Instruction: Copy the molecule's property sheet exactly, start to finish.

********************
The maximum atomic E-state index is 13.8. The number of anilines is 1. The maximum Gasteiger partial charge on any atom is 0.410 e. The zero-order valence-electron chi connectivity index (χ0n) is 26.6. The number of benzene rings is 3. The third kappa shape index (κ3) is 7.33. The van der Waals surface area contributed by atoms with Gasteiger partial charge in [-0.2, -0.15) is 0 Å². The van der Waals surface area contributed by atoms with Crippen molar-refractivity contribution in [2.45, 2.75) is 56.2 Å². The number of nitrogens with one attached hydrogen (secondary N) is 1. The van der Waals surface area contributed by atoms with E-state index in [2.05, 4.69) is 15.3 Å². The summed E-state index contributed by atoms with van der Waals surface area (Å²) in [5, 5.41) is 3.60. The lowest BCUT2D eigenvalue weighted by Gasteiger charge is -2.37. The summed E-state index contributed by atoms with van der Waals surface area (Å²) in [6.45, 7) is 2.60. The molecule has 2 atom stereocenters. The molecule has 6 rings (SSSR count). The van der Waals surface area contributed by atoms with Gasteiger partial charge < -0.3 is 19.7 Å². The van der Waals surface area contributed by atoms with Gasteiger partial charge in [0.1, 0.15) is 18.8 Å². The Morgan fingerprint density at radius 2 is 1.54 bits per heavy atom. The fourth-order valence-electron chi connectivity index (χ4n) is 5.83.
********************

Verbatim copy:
The maximum atomic E-state index is 13.8. The number of anilines is 1. The maximum Gasteiger partial charge on any atom is 0.410 e. The zero-order valence-electron chi connectivity index (χ0n) is 26.6. The number of benzene rings is 3. The third kappa shape index (κ3) is 7.33. The van der Waals surface area contributed by atoms with Gasteiger partial charge in [-0.2, -0.15) is 0 Å². The van der Waals surface area contributed by atoms with Crippen molar-refractivity contribution in [2.45, 2.75) is 56.2 Å². The number of nitrogens with one attached hydrogen (secondary N) is 1. The van der Waals surface area contributed by atoms with E-state index in [2.05, 4.69) is 15.3 Å². The summed E-state index contributed by atoms with van der Waals surface area (Å²) in [5, 5.41) is 3.60. The lowest BCUT2D eigenvalue weighted by Gasteiger charge is -2.37. The summed E-state index contributed by atoms with van der Waals surface area (Å²) in [6.45, 7) is 2.60. The molecule has 2 atom stereocenters. The molecule has 6 rings (SSSR count). The van der Waals surface area contributed by atoms with Gasteiger partial charge < -0.3 is 19.7 Å². The van der Waals surface area contributed by atoms with Gasteiger partial charge in [0.1, 0.15) is 18.8 Å². The Morgan fingerprint density at radius 2 is 1.54 bits per heavy atom. The fourth-order valence-electron chi connectivity index (χ4n) is 5.83.